Ready for the "abandon ship" drill; U.S. soldiers with life belts adjusted


Ready for the "abandon ship" drill; U.S. soldiers with life belts adjusted

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U.S. soldiers ready for the "abandon ship" drill


Every day and sometimes twice a day, even on a homeward bound ship such as we are looking at here, the men were assembled for "abandon ship" drill, or, as it was more grimly called in the war days when they were eastward bound, "submarine drill." The purpose of the drill was to teach the men to "man the lifeboats" with the least confusion and in the shortest possible time in case of disaster to the ship. On the way over the men were required to wear their life belts constantly, both day and night ; on the return voyage they usually donned them only for the drill but kept them constantly close at hand. Two types of life belt used ; one, such as we see here, like a wadded jacket with a big collar, the other made of white canvas filled with blocks of cork. The former type was preferred by the men because it was more comfortable to wear and it made a fine pillow for the bunk at night. In the days of the submarine one method of protection against their attacks, besides having a convoy of submarine chasers, etc., was to have an apparatus on the ship which produced a smoke screen and hid it completely from view. This apparatus consisted of two drums of phosphorus at each side of the after deck which, when lighted, gave off a trail of dense smoke. At the left of the picture you can see one of the lifeboats, and above it you have a glimpse of the ladder that leads to the lookout post high up on the mast. The large contrivance that looks like a megaphone is only a ventilator which carries the Frenchsh air down to the engine room and other parts of the boat far below the water line.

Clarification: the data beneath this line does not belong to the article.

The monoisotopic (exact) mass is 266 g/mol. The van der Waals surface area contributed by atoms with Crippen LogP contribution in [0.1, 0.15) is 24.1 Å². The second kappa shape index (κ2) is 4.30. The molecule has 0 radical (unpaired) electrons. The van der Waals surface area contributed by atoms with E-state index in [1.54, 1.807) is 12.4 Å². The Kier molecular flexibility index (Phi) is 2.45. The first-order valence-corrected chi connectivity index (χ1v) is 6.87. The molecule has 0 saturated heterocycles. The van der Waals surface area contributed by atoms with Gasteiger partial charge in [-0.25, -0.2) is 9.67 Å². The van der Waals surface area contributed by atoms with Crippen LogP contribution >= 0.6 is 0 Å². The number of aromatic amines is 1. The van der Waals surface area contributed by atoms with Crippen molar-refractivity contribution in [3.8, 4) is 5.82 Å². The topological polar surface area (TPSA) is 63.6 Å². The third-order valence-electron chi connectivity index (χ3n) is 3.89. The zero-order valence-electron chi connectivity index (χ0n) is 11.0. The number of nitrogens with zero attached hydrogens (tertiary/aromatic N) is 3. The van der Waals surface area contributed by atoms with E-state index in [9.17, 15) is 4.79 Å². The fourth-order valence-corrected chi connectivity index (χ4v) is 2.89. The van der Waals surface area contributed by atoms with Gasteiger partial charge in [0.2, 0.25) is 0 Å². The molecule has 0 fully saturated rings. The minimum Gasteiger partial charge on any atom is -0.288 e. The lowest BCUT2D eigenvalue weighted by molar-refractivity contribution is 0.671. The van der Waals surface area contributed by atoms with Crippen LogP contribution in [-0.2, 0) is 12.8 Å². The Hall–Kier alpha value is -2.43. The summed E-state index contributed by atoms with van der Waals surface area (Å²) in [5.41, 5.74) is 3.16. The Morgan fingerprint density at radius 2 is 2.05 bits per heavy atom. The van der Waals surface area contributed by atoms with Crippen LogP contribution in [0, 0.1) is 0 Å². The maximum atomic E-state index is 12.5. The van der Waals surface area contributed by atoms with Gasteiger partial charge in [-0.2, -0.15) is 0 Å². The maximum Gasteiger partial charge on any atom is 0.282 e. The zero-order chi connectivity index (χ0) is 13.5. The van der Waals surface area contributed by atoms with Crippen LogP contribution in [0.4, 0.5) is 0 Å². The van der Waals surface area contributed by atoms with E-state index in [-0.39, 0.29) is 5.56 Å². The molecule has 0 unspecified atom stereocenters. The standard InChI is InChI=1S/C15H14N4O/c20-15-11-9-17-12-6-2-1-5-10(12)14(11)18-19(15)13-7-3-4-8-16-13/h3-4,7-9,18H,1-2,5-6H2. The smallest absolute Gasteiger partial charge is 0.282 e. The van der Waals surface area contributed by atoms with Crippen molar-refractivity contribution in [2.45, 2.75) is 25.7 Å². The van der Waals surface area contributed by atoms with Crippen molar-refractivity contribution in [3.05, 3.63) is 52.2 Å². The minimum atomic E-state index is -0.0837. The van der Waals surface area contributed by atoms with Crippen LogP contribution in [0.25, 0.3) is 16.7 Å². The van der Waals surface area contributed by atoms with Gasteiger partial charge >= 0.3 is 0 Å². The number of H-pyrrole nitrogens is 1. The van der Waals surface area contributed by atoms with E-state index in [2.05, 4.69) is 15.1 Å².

1 stereograph : b&w
1 gelatine silver print stereograph (8 x 15 cm) mounted on card (9 x 18 cm)


Copyright. The Keystone View Company
No known restrictions on publication


World War through the stereoscope

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Keystone View Company, “Ready for the "abandon ship" drill; U.S. soldiers with life belts adjusted,” Monash Collections Online, accessed May 31, 2024,

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